The incidence and prevalence of OLP is not exactly known, but this lesion may present throughout the world with variable frequency. The prevalence of OLP being ranging from 1.9% in Swedish population, 0.5% in Japanese, 2.6% in Indian and 0.38% in Malaysian subjects.6 Oral lichen planus has shown the association with tobacco habits, the relative risk was reported approximately 3.7% in people with mixed oral habits, lowest 0.3% in non-users of tobacco and highest prevalence of OLP (13.7%) seen in those who smoked and chewed.7

The etiology of OLP is remains fully elucidated; but it is considered as multifactorial in origin. Different triggering factors such as malnutrition, infectious, stress, endocrine disorders and psychological trauma and genetic susceptibility play an important role in the etiopathogenesis of this disease.8,9 Study has shown that HLA associated genetic factors play a role in the development of oral lichen planus. This association has been observed with HLA-A3, A11, A26, A28, B3, B5, B7, B8, DR1, and DRW9 in Chinese patients.10,1 The use of systemic drugs also contribute in the etiology of oral lichenoid reaction such as:  angiotensin-converting enzyme (ACE) inhibitors, beta blockers, NSAIDs, sulfonylureas, antimalarial and tooth paste flavoring agents particularly cinnamate11,12,10 The research has shown that the commonly used dental materials may also trigger oral lichen planus. These materials includes gold, palladium, silver amalgam, epoxy resins (composites). The OLP has also been reported in patients who used denture for longer duration.11,13

Clinically, OLP present as radiating white lines, grey, thread like papules,annular and retiform arrangement forming typical lacy, reticular patches, rings and streaks forms Wickham striae (these are tiny white elevated dots are present at the intersection of white lines known as Wickham striae),7The lesion is usually asymptomatic in majority of cases particularly reticular type of OLP. It may present bilaterally, symmetrically anywhere in mouth. The most common location of OLP in oral cavity is buccal mucosa followed by gingiva, floor of mouth, tongue, lips and palate.1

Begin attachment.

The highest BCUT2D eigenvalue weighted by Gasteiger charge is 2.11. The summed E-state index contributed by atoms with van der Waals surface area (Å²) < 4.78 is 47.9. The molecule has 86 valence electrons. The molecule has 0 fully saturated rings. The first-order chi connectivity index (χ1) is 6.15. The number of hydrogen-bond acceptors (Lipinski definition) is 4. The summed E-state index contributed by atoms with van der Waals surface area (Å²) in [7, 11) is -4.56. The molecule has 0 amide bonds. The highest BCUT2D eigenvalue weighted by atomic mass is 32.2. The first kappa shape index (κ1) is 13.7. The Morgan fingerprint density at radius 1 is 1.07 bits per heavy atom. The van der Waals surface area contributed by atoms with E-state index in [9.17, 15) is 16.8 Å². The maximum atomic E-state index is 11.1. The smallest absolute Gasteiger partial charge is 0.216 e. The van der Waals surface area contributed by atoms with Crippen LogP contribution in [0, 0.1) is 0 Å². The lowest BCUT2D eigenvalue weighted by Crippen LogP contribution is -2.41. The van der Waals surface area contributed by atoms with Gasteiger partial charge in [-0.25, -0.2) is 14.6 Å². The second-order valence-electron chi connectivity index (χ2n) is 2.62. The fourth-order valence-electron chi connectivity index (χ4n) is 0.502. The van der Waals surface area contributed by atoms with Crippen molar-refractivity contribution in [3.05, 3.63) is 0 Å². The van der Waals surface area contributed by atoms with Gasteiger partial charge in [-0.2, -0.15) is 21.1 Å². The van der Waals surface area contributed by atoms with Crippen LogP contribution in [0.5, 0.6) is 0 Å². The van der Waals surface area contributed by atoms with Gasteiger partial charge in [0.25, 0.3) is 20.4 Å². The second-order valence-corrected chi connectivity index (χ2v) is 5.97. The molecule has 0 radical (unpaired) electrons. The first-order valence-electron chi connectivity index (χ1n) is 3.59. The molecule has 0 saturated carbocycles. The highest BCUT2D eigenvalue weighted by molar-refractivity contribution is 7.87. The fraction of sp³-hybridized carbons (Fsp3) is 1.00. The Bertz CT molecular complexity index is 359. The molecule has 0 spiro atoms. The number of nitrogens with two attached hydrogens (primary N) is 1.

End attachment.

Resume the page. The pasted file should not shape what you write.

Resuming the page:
The clinical presentation of OLP may ranges from asymptomatic white keratotic lesion to painful erosions and ulcerations. There are six distinctive clinical variants of OLP have been recognized so far. They include: keratotic reticular, papular, plaque-like white patches, erosive, atrophic, and bullous (ulcerative) type of OLP.14

The diagnosis of OLP is not complex process but history and clinical examination of oral lesions and skin involvement are usually sufficient to make clinical diagnosis of the disease. However, a biopsy is the recommended for the definitive diagnosis of OLP to differentiate it from other lesions of oral cavity. The aim of this study is to investigate the frequency and different clinical variants of oral lichen planus among both genders.


This cross-sectional multicenter study was conducted at the department of dentistry of Mamji Hospital, and different clinics of Karachi and Hyderabad from August, 2018 to, August 2020. The sample size was calculated by using software OpenEpi.com by using prevalence of oral lichen planus 3.8%, 95% Confidence interval and 2160 was the population size for 3 years estimated. The required sample size was found 55 from formula.             

Sample size n= [DEFF*Np(1-p)] / [(d2/Z2 1-a/2*(N-1)+p*(1-p)